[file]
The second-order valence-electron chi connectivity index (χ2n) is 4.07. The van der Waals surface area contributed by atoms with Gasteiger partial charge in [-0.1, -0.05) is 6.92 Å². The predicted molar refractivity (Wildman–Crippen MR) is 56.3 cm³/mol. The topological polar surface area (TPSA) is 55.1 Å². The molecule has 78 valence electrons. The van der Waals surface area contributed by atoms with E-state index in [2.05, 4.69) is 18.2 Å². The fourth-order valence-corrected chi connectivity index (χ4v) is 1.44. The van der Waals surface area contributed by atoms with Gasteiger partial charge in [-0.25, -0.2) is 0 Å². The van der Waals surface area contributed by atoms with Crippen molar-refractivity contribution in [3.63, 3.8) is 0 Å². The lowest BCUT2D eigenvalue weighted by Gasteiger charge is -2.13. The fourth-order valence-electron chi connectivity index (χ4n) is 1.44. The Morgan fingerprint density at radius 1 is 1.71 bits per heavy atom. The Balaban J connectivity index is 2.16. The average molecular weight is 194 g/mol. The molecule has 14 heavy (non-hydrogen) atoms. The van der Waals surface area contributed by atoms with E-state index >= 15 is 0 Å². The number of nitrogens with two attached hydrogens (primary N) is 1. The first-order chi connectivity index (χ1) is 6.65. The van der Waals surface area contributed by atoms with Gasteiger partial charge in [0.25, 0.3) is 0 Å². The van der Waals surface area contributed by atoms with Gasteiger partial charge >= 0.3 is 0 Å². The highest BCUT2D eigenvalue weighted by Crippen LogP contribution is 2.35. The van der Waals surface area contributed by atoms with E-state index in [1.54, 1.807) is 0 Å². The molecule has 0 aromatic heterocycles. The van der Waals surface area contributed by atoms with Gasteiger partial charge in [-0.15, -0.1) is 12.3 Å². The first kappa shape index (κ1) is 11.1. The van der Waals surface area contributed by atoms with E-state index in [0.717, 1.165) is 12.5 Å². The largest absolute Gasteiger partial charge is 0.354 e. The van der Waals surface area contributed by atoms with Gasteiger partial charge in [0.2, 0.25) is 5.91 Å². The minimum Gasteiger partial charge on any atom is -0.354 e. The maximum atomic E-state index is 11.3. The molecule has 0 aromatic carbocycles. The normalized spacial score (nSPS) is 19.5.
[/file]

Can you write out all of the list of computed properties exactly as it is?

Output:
The second-order valence-electron chi connectivity index (χ2n) is 4.07. The van der Waals surface area contributed by atoms with Gasteiger partial charge in [-0.1, -0.05) is 6.92 Å². The predicted molar refractivity (Wildman–Crippen MR) is 56.3 cm³/mol. The topological polar surface area (TPSA) is 55.1 Å². The molecule has 78 valence electrons. The van der Waals surface area contributed by atoms with E-state index in [2.05, 4.69) is 18.2 Å². The fourth-order valence-corrected chi connectivity index (χ4v) is 1.44. The van der Waals surface area contributed by atoms with Gasteiger partial charge in [-0.25, -0.2) is 0 Å². The van der Waals surface area contributed by atoms with Crippen molar-refractivity contribution in [3.63, 3.8) is 0 Å². The lowest BCUT2D eigenvalue weighted by Gasteiger charge is -2.13. The fourth-order valence-electron chi connectivity index (χ4n) is 1.44. The Morgan fingerprint density at radius 1 is 1.71 bits per heavy atom. The Balaban J connectivity index is 2.16. The average molecular weight is 194 g/mol. The molecule has 14 heavy (non-hydrogen) atoms. The van der Waals surface area contributed by atoms with E-state index >= 15 is 0 Å². The number of nitrogens with two attached hydrogens (primary N) is 1. The first-order chi connectivity index (χ1) is 6.65. The van der Waals surface area contributed by atoms with Gasteiger partial charge in [0.25, 0.3) is 0 Å². The van der Waals surface area contributed by atoms with Gasteiger partial charge >= 0.3 is 0 Å². The highest BCUT2D eigenvalue weighted by Crippen LogP contribution is 2.35. The van der Waals surface area contributed by atoms with E-state index in [1.54, 1.807) is 0 Å². The molecule has 0 aromatic heterocycles. The van der Waals surface area contributed by atoms with Gasteiger partial charge in [-0.15, -0.1) is 12.3 Å². The first kappa shape index (κ1) is 11.1. The van der Waals surface area contributed by atoms with E-state index in [0.717, 1.165) is 12.5 Å². The largest absolute Gasteiger partial charge is 0.354 e. The van der Waals surface area contributed by atoms with Gasteiger partial charge in [0.2, 0.25) is 5.91 Å². The minimum Gasteiger partial charge on any atom is -0.354 e. The maximum atomic E-state index is 11.3. The molecule has 0 aromatic carbocycles. The normalized spacial score (nSPS) is 19.5.